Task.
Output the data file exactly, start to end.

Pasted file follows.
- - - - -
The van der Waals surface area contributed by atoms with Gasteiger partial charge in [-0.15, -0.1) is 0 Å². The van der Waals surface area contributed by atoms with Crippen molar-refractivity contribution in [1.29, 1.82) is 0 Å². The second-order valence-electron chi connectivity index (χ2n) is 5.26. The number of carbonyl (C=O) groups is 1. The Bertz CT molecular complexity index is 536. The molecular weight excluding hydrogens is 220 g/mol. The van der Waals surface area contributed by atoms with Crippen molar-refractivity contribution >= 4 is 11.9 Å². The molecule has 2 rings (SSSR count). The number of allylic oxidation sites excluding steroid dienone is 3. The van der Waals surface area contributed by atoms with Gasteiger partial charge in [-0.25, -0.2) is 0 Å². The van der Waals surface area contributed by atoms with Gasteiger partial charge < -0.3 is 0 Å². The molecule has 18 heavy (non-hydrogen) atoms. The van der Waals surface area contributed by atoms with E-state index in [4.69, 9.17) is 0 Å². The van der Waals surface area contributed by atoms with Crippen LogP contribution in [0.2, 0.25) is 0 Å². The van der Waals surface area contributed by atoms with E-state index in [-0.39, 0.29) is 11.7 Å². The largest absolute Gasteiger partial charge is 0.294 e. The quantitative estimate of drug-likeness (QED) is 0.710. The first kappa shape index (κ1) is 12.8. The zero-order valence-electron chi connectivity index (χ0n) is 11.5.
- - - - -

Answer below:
The van der Waals surface area contributed by atoms with Gasteiger partial charge in [-0.15, -0.1) is 0 Å². The van der Waals surface area contributed by atoms with Crippen molar-refractivity contribution in [1.29, 1.82) is 0 Å². The second-order valence-electron chi connectivity index (χ2n) is 5.26. The number of carbonyl (C=O) groups is 1. The Bertz CT molecular complexity index is 536. The molecular weight excluding hydrogens is 220 g/mol. The van der Waals surface area contributed by atoms with Crippen molar-refractivity contribution >= 4 is 11.9 Å². The molecule has 2 rings (SSSR count). The number of allylic oxidation sites excluding steroid dienone is 3. The van der Waals surface area contributed by atoms with Gasteiger partial charge in [-0.25, -0.2) is 0 Å². The van der Waals surface area contributed by atoms with Gasteiger partial charge < -0.3 is 0 Å². The molecule has 18 heavy (non-hydrogen) atoms. The van der Waals surface area contributed by atoms with E-state index in [4.69, 9.17) is 0 Å². The van der Waals surface area contributed by atoms with Crippen LogP contribution in [0.2, 0.25) is 0 Å². The van der Waals surface area contributed by atoms with E-state index in [-0.39, 0.29) is 11.7 Å². The largest absolute Gasteiger partial charge is 0.294 e. The quantitative estimate of drug-likeness (QED) is 0.710. The first kappa shape index (κ1) is 12.8. The zero-order valence-electron chi connectivity index (χ0n) is 11.5.